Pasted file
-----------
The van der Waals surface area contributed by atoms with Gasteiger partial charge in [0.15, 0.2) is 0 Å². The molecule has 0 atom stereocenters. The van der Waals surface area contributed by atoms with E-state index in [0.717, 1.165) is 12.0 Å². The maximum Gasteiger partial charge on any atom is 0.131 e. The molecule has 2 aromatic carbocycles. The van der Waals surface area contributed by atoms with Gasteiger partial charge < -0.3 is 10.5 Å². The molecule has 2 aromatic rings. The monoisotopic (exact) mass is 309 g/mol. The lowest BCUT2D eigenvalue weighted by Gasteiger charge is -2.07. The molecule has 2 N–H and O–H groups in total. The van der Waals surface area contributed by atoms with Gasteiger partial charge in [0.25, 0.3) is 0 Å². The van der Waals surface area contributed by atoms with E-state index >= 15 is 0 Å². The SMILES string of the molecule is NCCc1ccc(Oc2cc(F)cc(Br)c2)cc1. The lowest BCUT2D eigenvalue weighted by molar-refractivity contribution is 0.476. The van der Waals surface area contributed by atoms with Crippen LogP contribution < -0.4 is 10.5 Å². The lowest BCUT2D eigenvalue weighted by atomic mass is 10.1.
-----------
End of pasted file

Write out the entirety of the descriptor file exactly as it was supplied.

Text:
The van der Waals surface area contributed by atoms with Gasteiger partial charge in [0.15, 0.2) is 0 Å². The molecule has 0 atom stereocenters. The van der Waals surface area contributed by atoms with E-state index in [0.717, 1.165) is 12.0 Å². The maximum Gasteiger partial charge on any atom is 0.131 e. The molecule has 2 aromatic carbocycles. The van der Waals surface area contributed by atoms with Gasteiger partial charge < -0.3 is 10.5 Å². The molecule has 2 aromatic rings. The monoisotopic (exact) mass is 309 g/mol. The lowest BCUT2D eigenvalue weighted by Gasteiger charge is -2.07. The molecule has 2 N–H and O–H groups in total. The van der Waals surface area contributed by atoms with Gasteiger partial charge in [0.25, 0.3) is 0 Å². The van der Waals surface area contributed by atoms with E-state index >= 15 is 0 Å². The SMILES string of the molecule is NCCc1ccc(Oc2cc(F)cc(Br)c2)cc1. The lowest BCUT2D eigenvalue weighted by molar-refractivity contribution is 0.476. The van der Waals surface area contributed by atoms with Crippen LogP contribution < -0.4 is 10.5 Å². The lowest BCUT2D eigenvalue weighted by atomic mass is 10.1.